Thursday, May 16, 2019

Stacking Functions

Chatting the other day with "W" over a cup of coffee, "W", being still young and impressionable, was all enthused about permaculture. He wanted to share his new found knowledge, and he didn't know anyone other than me that would know what he was talking about. So there we sat, talking farming, environment, and ecology instead of the usual political moaning, government bashing, and local gossip. 

The one epiphany that awed him was the concept of stacking functions. This is a basic concept in permaculture design where elements serve more than one function. Being a young person, this seemed like something really new to him. With me, being old, it wasn't all that astounding. It's like killing two birds with one stone, a saying that has existed long before I was born.

Examples of stacking functions on my own homestead (although I'm not a permaculture farm, though I use ideas from all sorts of farming methods.....
... Cholesterol spinach grows in my Secret Garden. From time to time it gets straggly, so I prune it, giving it a new lease on life. The young leaves and tips I save and set aside for eating. The slightly older leaves and stems go into the livestock cook pot. The woodier stems go to the nursery for potting, thus creating new plants to expand the gardens. So my labor has stacking functions -- I am cleaning up the garden, improving the vitality of a crop, harvesting food for us, harvesting feed for the animals, and propagating a crop. 
... Plants can have multiple functions, such as my food forest trees. Some of my vining crops have homemade trellises, but others climb trees. Those trees are food bearing themselves, plus they serve as trellises for the vine crop. So the trees provide food, shade for a second crop to grow, and support for the vines. Of course trees also increase humidity, capture CO2, improve soil, provide mulch or compost material (fallen leaves), and eventually wood for firewood, wood crafts, and hugelkultur pits.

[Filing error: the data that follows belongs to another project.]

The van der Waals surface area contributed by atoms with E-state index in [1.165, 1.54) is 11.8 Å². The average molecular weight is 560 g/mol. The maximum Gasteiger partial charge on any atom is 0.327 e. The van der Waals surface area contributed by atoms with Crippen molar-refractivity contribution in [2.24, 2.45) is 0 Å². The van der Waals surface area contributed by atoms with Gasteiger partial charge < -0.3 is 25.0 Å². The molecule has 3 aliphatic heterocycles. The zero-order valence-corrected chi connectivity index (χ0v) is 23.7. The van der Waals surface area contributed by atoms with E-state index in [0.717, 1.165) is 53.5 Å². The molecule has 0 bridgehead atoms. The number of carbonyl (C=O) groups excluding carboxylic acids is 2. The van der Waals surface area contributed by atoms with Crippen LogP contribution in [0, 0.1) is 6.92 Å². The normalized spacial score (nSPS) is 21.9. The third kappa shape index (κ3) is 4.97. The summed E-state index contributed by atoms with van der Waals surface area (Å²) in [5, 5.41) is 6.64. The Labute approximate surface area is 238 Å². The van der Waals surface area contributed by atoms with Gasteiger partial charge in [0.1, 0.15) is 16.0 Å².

... My chicken operation is set up as stacking functions -- the provide meat, eggs, and manure. They churn up compost (which I add to their pen), enriching it in the process, and removing any insects/slugs/mice. They process grass clippings that I give them into a nutrient garden resource. Their food is primarily garden waste recycled through them to become manure, and ultimately garden fertilizer. So they help rid the farm of excess waste and convert it to a valuable product. Plus their pen has a tarp roof from which I can collect rainwater. On top of that serious stuff, I find them to be a source of entertainment. 

Most things on a homestead style farm have multiple functions. 
... A perimeter fence keeps livestock and pets in, but just as importantly keeps other animals and people out. The fence may also provide trellis support for crops such as peas or beans. Some fences can function as windbreaks or visual screens blocking out unwanted views. 
... A pond provides a pleasing venue for picnics in addition to  mosquito control, a place to raise fish or grow aquaponic lettuce, a source of compost or livestock feed materials (via pond plants), a source of water for irrigation or fire fighting, a beneficial wildlife setting. 

Stacking functions Is so normal for me that I don't even give it much thought. Everything on this farm seems to have more than one purpose. But to be truly stacking functions in the permaculture sense, it has to be in the design. Stacking functions afterall is a design principle. 

Some stacking functions I knowingly incorporated.....
...sheep. They mow the grasses and weeds, provide manure, provide lambs for sale, give us meat and milk. 
...our  little barn. It was built with the ideas in mind to be a secure storage building for equipment, house a workshop, give me a place to work on rainy days, an emergency shelter for bummer lambs, collect rainwater for the ag catchment tank, and serve as a sleeping spot for unexpected overnight guests. 

The thing I see about the permaculture principle of stacking functions is that it increases efficiency. One gets more done during a time period. Or gets more return out of a space or project. Or in the example of the sheep, eliminates the need for added elements, such as a lawnmower or the time needed for mowing or weedwacking. In permaculture, stacking functions is part of the design that goes into creating the system. It's not an after thought or a lucky bonus. As I was learning while creating my homestead, I naturally started incorporating multiple purposes. Without being aware of it, I was creating my own idea of stacking functions. I've gotten so bad that I can't bring myself to take a trip to town without stopping at the dump, checking out the dump thrift store for new goodies, picking up a gallon or two of fresh drinking water, doing my in-town errand, swinging by the post office to check for mail, perhaps stopping for a cup of coffee and a bit of conversation. doing a tad of foraging in the right season, and stopping someplace to enjoy the view before heading home. 

1 comment:

  1. Excellent post. I hadn't really thought of the term "stacking functions," but when you explain it I enthusiastically say to myself, "Exactly!"

    I love that you are able to encourage someone new to the lifestyle. Mentoring is so important.